Hello Humans! Yes, after a little break I am back with extra socks on and I have a lot of great book reviews coming for you in the next week or so. Starting off with a book that I mentioned in my Spooky Reading for Scaredy-Cats video – so this is absolutely perfect for anyone wanting to beef up their Halloween reading.
Meet the women writers who defied convention to craft some of literature’s strangest tales, from Frankenstein to The Haunting of Hill House and beyond.
Frankenstein was just the beginning: horror stories and other weird fiction wouldn’t exist without the women who created it. From Gothic ghost stories to psychological horror to science fiction, women have been primary architects of speculative literature of all sorts. And their own life stories are as intriguing as their fiction. Everyone knows about Mary Shelley, creator of Frankenstein, who was rumored to keep her late husband’s heart in her desk drawer. But have you heard of Margaret “Mad Madge” Cavendish, who wrote a science-fiction epic 150 years earlier (and liked to wear topless gowns to the theater)? If you know the astounding work of Shirley Jackson, whose novel The Haunting of Hill House was reinvented as a Netflix series, then try the psychological hauntings of Violet Paget, who was openly involved in long-term romantic relationships with women in the Victorian era. You’ll meet celebrated icons (Ann Radcliffe, V. C. Andrews), forgotten wordsmiths (Eli Colter, Ruby Jean Jensen), and today’s vanguard (Helen Oyeyemi). Curated reading lists point you to their most spine-chilling tales.
Part biography, part reader’s guide, the engaging write-ups and detailed reading lists will introduce you to more than a hundred authors and over two hundred of their mysterious and spooky novels, novellas, and stories.
As the summary says, this book is part biography and part readers guide and I think that is the best selling point of this book. Not only do you learn a lot about the women who wrote speculative fiction but at the end of each biography you get suggestions for what you should read of the author’s work, what else you might want to read of theirs and some things that might be similar (often drawing from modern works including things like graphic novels and Television). This basically means you can use this book as a springboard to include more women speculative fiction writers in your TBR very easily. This book also tells you what might be out of copyright so you can find some things to read for free if you’re so inclined.
I thought this book was fascinating. I knew shamefully little about the women who wrote speculative fiction (beyond Mary Shelley) before I read this book and now I feel like I want to go out and find out more. In fact, I’d quite like to have a similar book for purely fantasy fiction – though I’m sure there’d be a lot of overlap at the beginning.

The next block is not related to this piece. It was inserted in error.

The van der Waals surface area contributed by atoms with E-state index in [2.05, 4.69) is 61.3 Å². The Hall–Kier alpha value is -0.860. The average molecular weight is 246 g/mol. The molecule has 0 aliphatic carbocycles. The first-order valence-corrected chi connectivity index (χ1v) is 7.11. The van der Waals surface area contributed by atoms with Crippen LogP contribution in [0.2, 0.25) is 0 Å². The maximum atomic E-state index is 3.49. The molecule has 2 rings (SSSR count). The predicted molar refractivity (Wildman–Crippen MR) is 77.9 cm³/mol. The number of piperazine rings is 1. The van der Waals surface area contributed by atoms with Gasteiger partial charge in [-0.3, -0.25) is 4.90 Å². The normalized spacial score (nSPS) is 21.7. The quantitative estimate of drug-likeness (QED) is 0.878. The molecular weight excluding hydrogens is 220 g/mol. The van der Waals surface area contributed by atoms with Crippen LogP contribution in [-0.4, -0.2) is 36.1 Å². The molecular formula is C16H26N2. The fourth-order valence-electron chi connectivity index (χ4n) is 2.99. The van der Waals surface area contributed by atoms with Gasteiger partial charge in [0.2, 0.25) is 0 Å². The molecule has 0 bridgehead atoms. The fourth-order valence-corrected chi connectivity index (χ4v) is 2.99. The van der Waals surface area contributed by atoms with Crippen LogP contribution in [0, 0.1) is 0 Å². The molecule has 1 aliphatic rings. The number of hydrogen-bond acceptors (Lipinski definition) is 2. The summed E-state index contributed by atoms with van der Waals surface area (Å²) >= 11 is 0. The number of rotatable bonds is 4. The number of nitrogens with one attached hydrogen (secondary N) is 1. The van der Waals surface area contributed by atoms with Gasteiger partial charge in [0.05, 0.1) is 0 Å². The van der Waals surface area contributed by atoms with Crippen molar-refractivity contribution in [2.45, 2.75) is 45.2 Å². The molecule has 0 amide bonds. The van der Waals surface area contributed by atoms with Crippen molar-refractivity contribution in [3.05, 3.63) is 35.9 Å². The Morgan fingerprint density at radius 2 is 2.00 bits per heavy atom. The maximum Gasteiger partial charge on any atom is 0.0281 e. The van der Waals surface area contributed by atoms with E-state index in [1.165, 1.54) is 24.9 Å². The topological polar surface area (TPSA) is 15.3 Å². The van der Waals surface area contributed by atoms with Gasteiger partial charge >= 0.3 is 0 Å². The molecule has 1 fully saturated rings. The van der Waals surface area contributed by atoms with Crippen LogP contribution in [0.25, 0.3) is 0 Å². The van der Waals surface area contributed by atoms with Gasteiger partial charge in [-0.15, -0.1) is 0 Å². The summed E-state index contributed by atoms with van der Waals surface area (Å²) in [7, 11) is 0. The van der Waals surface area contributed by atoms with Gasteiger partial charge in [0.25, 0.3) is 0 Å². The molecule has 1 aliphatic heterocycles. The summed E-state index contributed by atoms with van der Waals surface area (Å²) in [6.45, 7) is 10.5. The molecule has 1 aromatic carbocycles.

This book is nice and easy to read, it doesn’t expect you to know too much beforehand but neither is it patronising – the tone is just perfect (at least for someone like me who didn’t know too much about the subject beforehand).
There are illustrations and quotes throughout the book that just make it so much more of a special experience to read – for those wanting something to display or something to give as a gift I think this would be top-notch.
One thing the book does address is that it is western focussed. We’re dealing with speculative fiction written in English and that does limit the scope of the book somewhat. The book also acknowledges that most of the writers of colour are either lost to time or were not published. Looking at the later chapters it’s nice to see those women of colour beginning to be featured and looking forward at how speculative fiction should be more diverse in the future – I appreciated it.
What I found particularly interesting is how many writers of speculative fiction either were or could easily have been queer women. Perhaps some of that is conjecture but there are some strong arguments made within the book as to the potential paramours of these writers – I thought it was interesting that even now queer women seem to find a place in speculative fiction that they do not always find elsewhere. Basically, I felt seen!
Overall, I think this is a great addition to any bookworm’s shelf even if, like me, you don’t read anything remotely resembling horror – it’s certainly one to check out!
My rating: 4/5 stars
I received a free copy of this book from the publisher – all opinions are my own.
Monster She Wrote is available now!
What say you? Will you be adding this to your TBR? Let me know in the comments below!